China's one-year loan prime rate further reduced

Tracy Li
The new 5-basis-point cut in the one-year loan prime rate (LPR) signals that interest rate cuts remain in Chinese authorities' toolbox, analysts said.
Tracy Li
China's one-year loan prime rate further reduced
HelloRF

The new 5-basis-point cut in the one-year loan prime rate (LPR) signals that interest rate cuts remain in Chinese authorities' toolbox, analysts said.

The National Interbank Funding Center of China on Monday lowered the one-year loan prime rate from 3.85 percent to 3.80 percent while maintaining the five-year LPR of 4.65 percent.

The previous cut was made in April 2020, when one-year and five-year LPRs were lowered from 4.05 percent and 4.75 percent, respectively.

"The cut reinforces our view that authorities are increasingly open to cutting interest rates amid looming economic headwinds," said Xing Zhaopeng, senior China strategist at ANZ Bank, adding that it is likely that China's central bank will "wait and evaluate" the impact of the cut on economic performance.

China's central bank began to reduce the amount of cash that banks must hold in reserve last Wednesday, its second such move this year, releasing 1.2 trillion yuan (US$188 billion) in long-term liquidity to bolster slowing economic growth.

Following this reserve requirement ratio (RRR) reduction, ANZ believes that there will be another RRR cut in early 2022 amid mounting credit risks in the property sector.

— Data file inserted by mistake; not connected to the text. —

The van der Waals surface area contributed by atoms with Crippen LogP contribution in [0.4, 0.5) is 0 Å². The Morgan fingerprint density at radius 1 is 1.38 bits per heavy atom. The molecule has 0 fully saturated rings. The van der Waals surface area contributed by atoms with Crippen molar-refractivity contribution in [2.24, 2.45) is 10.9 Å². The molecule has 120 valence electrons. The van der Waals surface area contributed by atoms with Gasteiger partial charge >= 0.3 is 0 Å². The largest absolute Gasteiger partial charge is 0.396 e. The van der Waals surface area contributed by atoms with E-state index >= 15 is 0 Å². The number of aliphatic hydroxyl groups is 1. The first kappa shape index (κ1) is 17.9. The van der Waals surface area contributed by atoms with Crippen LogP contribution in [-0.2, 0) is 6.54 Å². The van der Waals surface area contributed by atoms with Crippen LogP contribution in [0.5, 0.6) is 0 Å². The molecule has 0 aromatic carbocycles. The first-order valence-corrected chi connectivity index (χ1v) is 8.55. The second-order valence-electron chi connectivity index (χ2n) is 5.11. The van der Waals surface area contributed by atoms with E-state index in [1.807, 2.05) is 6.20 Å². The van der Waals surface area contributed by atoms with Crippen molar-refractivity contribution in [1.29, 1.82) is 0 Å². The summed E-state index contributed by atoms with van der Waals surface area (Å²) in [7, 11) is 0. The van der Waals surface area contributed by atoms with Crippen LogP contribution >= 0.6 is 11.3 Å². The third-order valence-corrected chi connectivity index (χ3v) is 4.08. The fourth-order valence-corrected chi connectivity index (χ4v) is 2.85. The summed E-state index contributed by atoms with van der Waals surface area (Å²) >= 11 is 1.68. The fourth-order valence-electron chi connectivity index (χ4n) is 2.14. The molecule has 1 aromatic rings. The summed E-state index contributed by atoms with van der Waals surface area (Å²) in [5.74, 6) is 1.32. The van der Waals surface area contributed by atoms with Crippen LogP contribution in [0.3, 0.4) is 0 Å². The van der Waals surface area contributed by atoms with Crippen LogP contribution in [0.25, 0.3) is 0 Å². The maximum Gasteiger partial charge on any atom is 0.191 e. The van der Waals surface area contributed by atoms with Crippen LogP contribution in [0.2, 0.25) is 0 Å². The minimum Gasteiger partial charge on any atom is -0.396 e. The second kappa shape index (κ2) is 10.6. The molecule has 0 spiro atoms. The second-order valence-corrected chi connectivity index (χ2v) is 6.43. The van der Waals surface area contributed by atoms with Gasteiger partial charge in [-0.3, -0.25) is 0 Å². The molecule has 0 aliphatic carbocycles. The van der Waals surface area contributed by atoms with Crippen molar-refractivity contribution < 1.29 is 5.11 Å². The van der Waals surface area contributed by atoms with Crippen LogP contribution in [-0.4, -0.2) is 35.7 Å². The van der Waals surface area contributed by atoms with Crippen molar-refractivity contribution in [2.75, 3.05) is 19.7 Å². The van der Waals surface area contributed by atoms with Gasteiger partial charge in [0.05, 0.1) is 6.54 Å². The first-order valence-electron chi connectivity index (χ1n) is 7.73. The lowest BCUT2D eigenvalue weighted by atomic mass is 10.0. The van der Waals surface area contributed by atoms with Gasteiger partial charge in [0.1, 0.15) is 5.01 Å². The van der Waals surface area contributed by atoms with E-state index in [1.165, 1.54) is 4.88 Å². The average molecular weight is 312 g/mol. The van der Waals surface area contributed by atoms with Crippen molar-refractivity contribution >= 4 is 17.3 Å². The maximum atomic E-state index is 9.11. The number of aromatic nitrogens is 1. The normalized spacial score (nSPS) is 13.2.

The LPR cut will trim the interest burden by around 80 billion yuan per year starting from 2022, in line with the pledge by senior leaders at this year's Central Economic Work Conference to bring forward growth-stabilizing policies.

The five-year LPR, the benchmark for mortgage loans, was left unchanged, reflecting the government's intention not to use the property sector to stimulate economic growth.

"Keeping the rate steady means that mortgage loan costs will be stable, and that signal will help stabilize the price of land plots and homes and will buoy market expectations," Xing added.

However, Nomura's Global Markets Research team thinks the moderate cut's real impact will be quite limited.

"We believe the space for further LPR cuts is quite small due to the already low benchmark deposit rate and the need to keep the banking sector stable."

A much more effective way for the central bank to lower market interest rates is to increase purchases of foreign exchange so it can both add yuan liquidity to banks and prevent yuan appreciation, according to their study.

"We expect Beijing to continue easing stimulus measures significantly in the spring of 2022," Nomura noted.

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